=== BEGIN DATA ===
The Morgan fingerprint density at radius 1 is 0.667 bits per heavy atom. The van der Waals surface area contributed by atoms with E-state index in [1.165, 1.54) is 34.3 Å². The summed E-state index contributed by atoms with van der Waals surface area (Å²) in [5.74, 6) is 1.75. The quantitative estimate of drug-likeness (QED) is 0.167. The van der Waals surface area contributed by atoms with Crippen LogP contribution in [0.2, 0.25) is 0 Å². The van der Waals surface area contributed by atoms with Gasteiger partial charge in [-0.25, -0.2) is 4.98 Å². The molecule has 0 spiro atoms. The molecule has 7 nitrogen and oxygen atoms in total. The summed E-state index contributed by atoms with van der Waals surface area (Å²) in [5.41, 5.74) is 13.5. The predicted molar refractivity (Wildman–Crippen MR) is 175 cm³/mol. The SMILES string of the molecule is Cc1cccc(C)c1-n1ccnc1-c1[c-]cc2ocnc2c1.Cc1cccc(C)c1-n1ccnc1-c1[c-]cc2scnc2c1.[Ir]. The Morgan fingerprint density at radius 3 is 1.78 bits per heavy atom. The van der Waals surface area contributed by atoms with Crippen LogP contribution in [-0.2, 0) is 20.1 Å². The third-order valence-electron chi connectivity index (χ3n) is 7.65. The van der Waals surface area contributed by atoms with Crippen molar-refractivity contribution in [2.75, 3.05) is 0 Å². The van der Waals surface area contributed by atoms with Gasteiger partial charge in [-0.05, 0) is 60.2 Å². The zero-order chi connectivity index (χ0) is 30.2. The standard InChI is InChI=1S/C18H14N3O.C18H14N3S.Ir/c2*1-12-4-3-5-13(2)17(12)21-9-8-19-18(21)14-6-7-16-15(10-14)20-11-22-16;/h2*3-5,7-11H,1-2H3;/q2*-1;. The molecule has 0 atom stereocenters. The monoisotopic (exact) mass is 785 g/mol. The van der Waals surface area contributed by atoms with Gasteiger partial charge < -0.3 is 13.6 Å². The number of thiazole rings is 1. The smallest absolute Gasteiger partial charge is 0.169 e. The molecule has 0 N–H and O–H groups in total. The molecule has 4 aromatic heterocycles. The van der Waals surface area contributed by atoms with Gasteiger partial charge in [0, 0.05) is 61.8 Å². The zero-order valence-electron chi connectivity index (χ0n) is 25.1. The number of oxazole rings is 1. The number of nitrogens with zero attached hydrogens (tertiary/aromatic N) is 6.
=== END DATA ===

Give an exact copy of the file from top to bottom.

The Morgan fingerprint density at radius 1 is 0.667 bits per heavy atom. The van der Waals surface area contributed by atoms with E-state index in [1.165, 1.54) is 34.3 Å². The summed E-state index contributed by atoms with van der Waals surface area (Å²) in [5.74, 6) is 1.75. The quantitative estimate of drug-likeness (QED) is 0.167. The van der Waals surface area contributed by atoms with Crippen LogP contribution in [0.2, 0.25) is 0 Å². The van der Waals surface area contributed by atoms with Gasteiger partial charge in [-0.25, -0.2) is 4.98 Å². The molecule has 0 spiro atoms. The molecule has 7 nitrogen and oxygen atoms in total. The summed E-state index contributed by atoms with van der Waals surface area (Å²) in [5.41, 5.74) is 13.5. The predicted molar refractivity (Wildman–Crippen MR) is 175 cm³/mol. The SMILES string of the molecule is Cc1cccc(C)c1-n1ccnc1-c1[c-]cc2ocnc2c1.Cc1cccc(C)c1-n1ccnc1-c1[c-]cc2scnc2c1.[Ir]. The Morgan fingerprint density at radius 3 is 1.78 bits per heavy atom. The van der Waals surface area contributed by atoms with Crippen LogP contribution in [-0.2, 0) is 20.1 Å². The third-order valence-electron chi connectivity index (χ3n) is 7.65. The van der Waals surface area contributed by atoms with Crippen molar-refractivity contribution in [2.75, 3.05) is 0 Å². The van der Waals surface area contributed by atoms with Gasteiger partial charge in [-0.05, 0) is 60.2 Å². The zero-order chi connectivity index (χ0) is 30.2. The standard InChI is InChI=1S/C18H14N3O.C18H14N3S.Ir/c2*1-12-4-3-5-13(2)17(12)21-9-8-19-18(21)14-6-7-16-15(10-14)20-11-22-16;/h2*3-5,7-11H,1-2H3;/q2*-1;. The molecule has 0 atom stereocenters. The monoisotopic (exact) mass is 785 g/mol. The van der Waals surface area contributed by atoms with Gasteiger partial charge < -0.3 is 13.6 Å². The number of thiazole rings is 1. The smallest absolute Gasteiger partial charge is 0.169 e. The molecule has 0 N–H and O–H groups in total. The molecule has 4 aromatic heterocycles. The van der Waals surface area contributed by atoms with Gasteiger partial charge in [0, 0.05) is 61.8 Å². The zero-order valence-electron chi connectivity index (χ0n) is 25.1. The number of oxazole rings is 1. The number of nitrogens with zero attached hydrogens (tertiary/aromatic N) is 6.